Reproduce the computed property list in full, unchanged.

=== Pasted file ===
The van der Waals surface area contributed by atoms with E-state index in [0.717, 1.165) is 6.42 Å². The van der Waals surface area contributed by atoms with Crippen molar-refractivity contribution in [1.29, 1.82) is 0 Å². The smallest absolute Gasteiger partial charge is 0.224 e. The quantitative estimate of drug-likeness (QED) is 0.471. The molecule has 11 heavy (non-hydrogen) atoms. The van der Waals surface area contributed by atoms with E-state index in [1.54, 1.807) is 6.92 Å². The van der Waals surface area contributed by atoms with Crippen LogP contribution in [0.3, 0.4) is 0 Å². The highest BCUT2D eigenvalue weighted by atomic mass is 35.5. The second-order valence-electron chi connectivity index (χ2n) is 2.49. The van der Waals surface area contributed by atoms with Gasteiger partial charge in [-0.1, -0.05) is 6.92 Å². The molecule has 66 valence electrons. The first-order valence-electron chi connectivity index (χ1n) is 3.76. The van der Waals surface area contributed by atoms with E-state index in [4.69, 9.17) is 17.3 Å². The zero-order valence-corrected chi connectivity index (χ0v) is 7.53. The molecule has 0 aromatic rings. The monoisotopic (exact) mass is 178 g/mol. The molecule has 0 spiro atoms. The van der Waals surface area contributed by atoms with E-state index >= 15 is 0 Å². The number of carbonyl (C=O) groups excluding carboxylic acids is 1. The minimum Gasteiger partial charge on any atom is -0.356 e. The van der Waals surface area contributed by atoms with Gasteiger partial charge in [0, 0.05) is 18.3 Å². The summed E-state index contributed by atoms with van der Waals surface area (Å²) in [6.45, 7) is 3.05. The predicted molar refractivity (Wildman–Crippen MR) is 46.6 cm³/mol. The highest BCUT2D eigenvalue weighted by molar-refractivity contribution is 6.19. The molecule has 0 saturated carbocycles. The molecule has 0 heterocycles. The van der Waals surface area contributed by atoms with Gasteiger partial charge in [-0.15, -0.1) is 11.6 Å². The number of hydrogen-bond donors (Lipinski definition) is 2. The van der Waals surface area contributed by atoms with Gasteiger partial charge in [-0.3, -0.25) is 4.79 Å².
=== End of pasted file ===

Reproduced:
The van der Waals surface area contributed by atoms with E-state index in [0.717, 1.165) is 6.42 Å². The van der Waals surface area contributed by atoms with Crippen molar-refractivity contribution in [1.29, 1.82) is 0 Å². The smallest absolute Gasteiger partial charge is 0.224 e. The quantitative estimate of drug-likeness (QED) is 0.471. The molecule has 11 heavy (non-hydrogen) atoms. The van der Waals surface area contributed by atoms with E-state index in [1.54, 1.807) is 6.92 Å². The van der Waals surface area contributed by atoms with Crippen LogP contribution in [0.3, 0.4) is 0 Å². The highest BCUT2D eigenvalue weighted by atomic mass is 35.5. The second-order valence-electron chi connectivity index (χ2n) is 2.49. The van der Waals surface area contributed by atoms with Gasteiger partial charge in [-0.1, -0.05) is 6.92 Å². The molecule has 66 valence electrons. The first-order valence-electron chi connectivity index (χ1n) is 3.76. The van der Waals surface area contributed by atoms with E-state index in [4.69, 9.17) is 17.3 Å². The zero-order valence-corrected chi connectivity index (χ0v) is 7.53. The molecule has 0 aromatic rings. The monoisotopic (exact) mass is 178 g/mol. The molecule has 0 spiro atoms. The van der Waals surface area contributed by atoms with E-state index >= 15 is 0 Å². The number of carbonyl (C=O) groups excluding carboxylic acids is 1. The minimum Gasteiger partial charge on any atom is -0.356 e. The van der Waals surface area contributed by atoms with Gasteiger partial charge in [0, 0.05) is 18.3 Å². The summed E-state index contributed by atoms with van der Waals surface area (Å²) in [6.45, 7) is 3.05. The predicted molar refractivity (Wildman–Crippen MR) is 46.6 cm³/mol. The highest BCUT2D eigenvalue weighted by molar-refractivity contribution is 6.19. The molecule has 0 saturated carbocycles. The molecule has 0 heterocycles. The van der Waals surface area contributed by atoms with Gasteiger partial charge in [-0.15, -0.1) is 11.6 Å². The number of hydrogen-bond donors (Lipinski definition) is 2. The van der Waals surface area contributed by atoms with Gasteiger partial charge in [-0.3, -0.25) is 4.79 Å².